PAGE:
A federal audit of the Philadelphia Veterans Affairs regional office uncovered substantial mismanagement and delays in the processing of disability and pension claims, according to a report released Wednesday.
The audit, conducted by VA inspector general Richard Griffin, cites mishandled or neglected mail, manipulation of claim dates and late responses to more than 31,000 inquiries from veterans, widows and potential beneficiaries. On average, such inquires were pending for 312 days, despite a VA standard set at five days, the Philadelphia Business Journal
The 78-page report
follows a 10-month investigation spurred by a nationwide review in the wake of reports of systemic issues at VA offices that began surfacing last summer. At the time, the exposure of delayed case management and hospital appointments led to the resignation of Eric Shinseki as Secretary of Veteran Affairs.
Investigators found the Philadelphia regional office beset with ineffective leadership, confusing policies and workload issues that resulted in flagrant mishandling of mail and other records.
When the Philadelphia staff failed to merge duplicate records, for example, investigators found that about $2.2 million improper benefits payments were made to 56 beneficiaries.
“This is a sad day for Philadelphia," U.S. Rep. Brendan F. Boyle, a southeastern Pennsylvania Democrat, said in a statement. "It is unthinkable that this level of duplicity, mismanagement, and corruption happened at an agency whose first priority should have been to help our nation’s heroes. Instead they systemically lied, hid, and manipulated their employees to save their own skin. I hope we can learn from this incredible miscarriage of trust and justice so that it will never happen again.”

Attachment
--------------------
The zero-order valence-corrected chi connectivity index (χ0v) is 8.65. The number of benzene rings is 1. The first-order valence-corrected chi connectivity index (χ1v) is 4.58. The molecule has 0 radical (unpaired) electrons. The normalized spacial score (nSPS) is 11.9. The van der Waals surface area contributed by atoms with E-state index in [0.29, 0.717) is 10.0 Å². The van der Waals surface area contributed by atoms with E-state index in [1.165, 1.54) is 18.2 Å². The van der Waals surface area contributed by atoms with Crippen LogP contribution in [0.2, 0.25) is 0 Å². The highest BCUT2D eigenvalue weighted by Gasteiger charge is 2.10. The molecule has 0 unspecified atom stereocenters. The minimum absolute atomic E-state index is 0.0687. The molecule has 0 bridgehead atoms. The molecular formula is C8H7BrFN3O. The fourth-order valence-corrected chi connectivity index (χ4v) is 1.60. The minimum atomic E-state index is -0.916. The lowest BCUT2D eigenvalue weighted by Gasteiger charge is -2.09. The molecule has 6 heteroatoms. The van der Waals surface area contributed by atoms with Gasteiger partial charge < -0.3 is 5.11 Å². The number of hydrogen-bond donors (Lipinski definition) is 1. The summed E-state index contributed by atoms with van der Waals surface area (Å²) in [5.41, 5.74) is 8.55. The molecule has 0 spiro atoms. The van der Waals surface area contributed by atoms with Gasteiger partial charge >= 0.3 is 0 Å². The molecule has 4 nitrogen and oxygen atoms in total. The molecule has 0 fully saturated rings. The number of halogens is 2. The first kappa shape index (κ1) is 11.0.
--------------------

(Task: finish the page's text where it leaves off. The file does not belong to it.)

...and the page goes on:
According to ABC News
, a House Veterans Affairs Committee meeting is scheduled for next week to focus on the mishandling of claims in Philadelphia and Oakland, California.
Allison Hickey, who leads the VA's benefits program, said that in the 10 months since whistleblower complaints began to surface, the agency has taken aggressive steps to fix the problems in Philadelphia, including budget requests to expand the office's claims processing staff.
About 825,000 veterans in eastern Pennsylvania, southern New Jersey and Delaware are served by the Philadelphia Regional Office. The site administers veteran benefits and contains one of the nation's three Pension Management Centers.
The report calls on the VA to determine responsibility and implement department-wide changes, which are expected to be developed and in force by the end of June.